Pride seems to have gotten in the way of sound policy-making in India, where a headstrong RBI refuses to concede defeat in its quest to bring down equally stubborn inflation.
Financial market participants have watched, initially with sympathy and then dismay, as the Reserve Bank of India raised rates 12 times in 18 months, causing growth to slump while inducing no discernible impact on inflationary pressures.
The market is braced for RBI Governor Duvvuri Subbarao to announce a 13th rate rise on Tuesday. Ideally, he instead would hold rates steady and allow time for an inevitable downward drift in price pressures as growth slows further.
"Enough damage has been done," says Sanjay Mathur, chief economist for Asia ex-Japan at the Royal Bank of Scotland. "But they are so deep in the quick-sand that they are finding it hard to reverse course now and say food prices are not our problem."
Like most other economists, Mathur feels sorry for Subbarao. Hapless or not, the governor and his board have had precious little help from the government in tackling pressure points, such as supply bottlenecks in food.
On the contrary, much of today's double-digit rise in food prices can be blamed squarely on the Congress government's pet employment program, where rural households across the country are assured of a temporary job and a wage that is linked to inflation. That unremitting cycle of higher wages spurring higher inflation will not be broken by merely raising rates.
Should the central bank then doggedly persist with nonstop rate rises that appear to have little impact on inflation?
The finance ministry thinks it should. Private economists are irked that the RBI has become the government's convenient scapegoat, providing politicians a distraction from their flawed fiscal policy.
"I think that the last move was excessive and another would be bad policy," said Huw McKay, Asia economist at Westpac.
Another rate rise wouldn't just be bad policy. It would isolate India even further in a global policy landscape that has every other central bank turning dovish in the face of a euro-zone crisis and recessionary signals in the developed world.
It would also amplify the criticism, further harming not just the central bank's credibility but also the funding woes of an already fraught industrial sector.
Undoubtedly, there still are proponents of further monetary tightening in India, several of whom argue that it is imperative that inflationary expectations be dislodged for inflation to escape a self-fulfilling momentum. And monetary policy is the best tool for that.
The 3.5 percentage point rise in policy rates since March 2010 has had some desired outcomes -- money supply growth has fallen, a bubble-like property sector has cooled, inflation is high but not rising and loan growth is much lower than it was at the beginning of the year.
Big Blow To Growth
Despite being forewarned that the central bank was prepared to sacrifice some growth until inflation came under control, economists, businesses and consumers alike have been shocked at how big a blow policy has dealt to sentiment and demand.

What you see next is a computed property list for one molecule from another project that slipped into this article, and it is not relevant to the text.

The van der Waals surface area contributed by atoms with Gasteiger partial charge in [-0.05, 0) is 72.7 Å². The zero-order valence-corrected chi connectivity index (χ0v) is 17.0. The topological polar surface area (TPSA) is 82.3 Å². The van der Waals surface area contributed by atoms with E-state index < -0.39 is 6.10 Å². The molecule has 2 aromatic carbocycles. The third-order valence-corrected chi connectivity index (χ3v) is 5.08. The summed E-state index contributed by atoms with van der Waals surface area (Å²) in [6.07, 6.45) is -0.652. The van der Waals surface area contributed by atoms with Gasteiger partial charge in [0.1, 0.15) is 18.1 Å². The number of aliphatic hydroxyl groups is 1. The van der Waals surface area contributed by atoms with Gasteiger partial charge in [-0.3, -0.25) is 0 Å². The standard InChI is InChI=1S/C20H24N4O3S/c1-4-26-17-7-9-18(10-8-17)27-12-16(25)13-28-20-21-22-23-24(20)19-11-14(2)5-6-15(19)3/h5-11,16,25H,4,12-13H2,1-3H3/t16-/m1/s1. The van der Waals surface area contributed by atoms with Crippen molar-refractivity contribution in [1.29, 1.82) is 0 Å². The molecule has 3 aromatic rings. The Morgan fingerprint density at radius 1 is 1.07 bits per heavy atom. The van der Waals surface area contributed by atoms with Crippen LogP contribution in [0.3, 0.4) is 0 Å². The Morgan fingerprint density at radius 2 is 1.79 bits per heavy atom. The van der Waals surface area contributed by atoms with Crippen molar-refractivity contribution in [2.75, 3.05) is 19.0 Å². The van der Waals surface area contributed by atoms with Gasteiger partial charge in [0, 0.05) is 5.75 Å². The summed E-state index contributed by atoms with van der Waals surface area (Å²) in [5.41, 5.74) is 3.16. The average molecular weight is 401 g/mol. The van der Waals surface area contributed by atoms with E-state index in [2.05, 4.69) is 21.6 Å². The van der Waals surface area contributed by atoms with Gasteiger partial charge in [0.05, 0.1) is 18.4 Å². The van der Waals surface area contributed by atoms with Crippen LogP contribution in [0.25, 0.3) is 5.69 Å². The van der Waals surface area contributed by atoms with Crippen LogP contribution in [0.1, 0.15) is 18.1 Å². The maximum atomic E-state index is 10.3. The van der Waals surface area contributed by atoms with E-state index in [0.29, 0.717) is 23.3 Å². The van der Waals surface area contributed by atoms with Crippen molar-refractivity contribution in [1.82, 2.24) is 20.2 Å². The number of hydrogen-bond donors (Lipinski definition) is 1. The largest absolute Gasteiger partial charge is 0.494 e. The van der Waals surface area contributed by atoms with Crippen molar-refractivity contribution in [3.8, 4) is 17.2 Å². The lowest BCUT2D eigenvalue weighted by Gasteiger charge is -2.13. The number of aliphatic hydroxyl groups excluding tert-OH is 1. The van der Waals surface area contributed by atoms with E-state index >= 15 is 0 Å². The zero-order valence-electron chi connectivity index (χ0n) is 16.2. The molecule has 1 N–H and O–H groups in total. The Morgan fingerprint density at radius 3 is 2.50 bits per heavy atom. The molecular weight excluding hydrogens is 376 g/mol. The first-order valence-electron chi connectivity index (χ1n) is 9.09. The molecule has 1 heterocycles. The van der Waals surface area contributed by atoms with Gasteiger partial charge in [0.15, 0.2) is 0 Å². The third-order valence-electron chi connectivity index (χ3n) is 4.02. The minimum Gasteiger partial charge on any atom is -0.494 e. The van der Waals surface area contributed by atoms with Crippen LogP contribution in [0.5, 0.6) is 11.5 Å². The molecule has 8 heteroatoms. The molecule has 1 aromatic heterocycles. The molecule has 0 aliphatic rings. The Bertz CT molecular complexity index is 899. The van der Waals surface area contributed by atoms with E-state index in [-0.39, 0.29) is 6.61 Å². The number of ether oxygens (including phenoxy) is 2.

Industrial output growth has slowed to low single-digits, banks are in distress as loan demand stagnates while their cost of funds soars as depositors shift money from cash to time-deposits paying a whopping 10 per cent. The investment that the economy needs to preserve its still reasonable overall growth has nearly stalled.
The policy approach was right initially, say analysts, but not the way it was communicated. Quite possibly, analysts suspect, the RBI stumbled because of the conflicting demands of its rather wide mandate, encompassing growth, price stability and the efficiency of the financial system.
To CLSA economist Rajeev Malik, the RBI's credibility was hit during the long tightening process by the way it "actually revised up its inflation forecast despite more interest rate rises."
Another drawing flak is the RBI's medium-term inflation target of 4 to 5 per cent. The wholesale price inflation measure used by the central bank has exceeded 5 per cent every month since early 2006.
Likewise, it seems stuck in a time warp with its forecast of 8-per cent-plus economic growth. Malik fears India is on the cusp of sub-seven per cent growth, almost a hard landing for the world's second-most populous nation.
"Admittedly, there are several things that are not in RBI's control. But surely more effective guidance is not one of them," Malik wrote recently.
Conditioning The Markets
Things could have been done differently. For instance, by raising rates at every 6-weekly meeting this year, the RBI has conditioned the markets into anticipating one each time, and into interpreting any pause as a policy shift. It has displayed impatience in expecting rate rises to traverse through a $1.6 trillion economy in just six weeks.
It could have paused in September, when by its own admission inflation would have eased within a few months and global growth was a worry.
But it went on to say that "with the likelihood of inflation remaining high for the next few months, rising inflationary expectations remain a key risk. This makes it imperative to persevere with the current anti-inflationary stance."
September's quarter point rate rise was unnecessary, says Westpac's McKay, as it meant even more risk to the growth-inflation trade-off, when a mere bias to tighten would have sufficed.
The use of words such as "imperative" and "persevere" by the central bank "reeks of puritanical stubbornness" and shows a disturbing potential for self harm, McKay observes. "The RBI seems to have elevated this decision to a moral principle."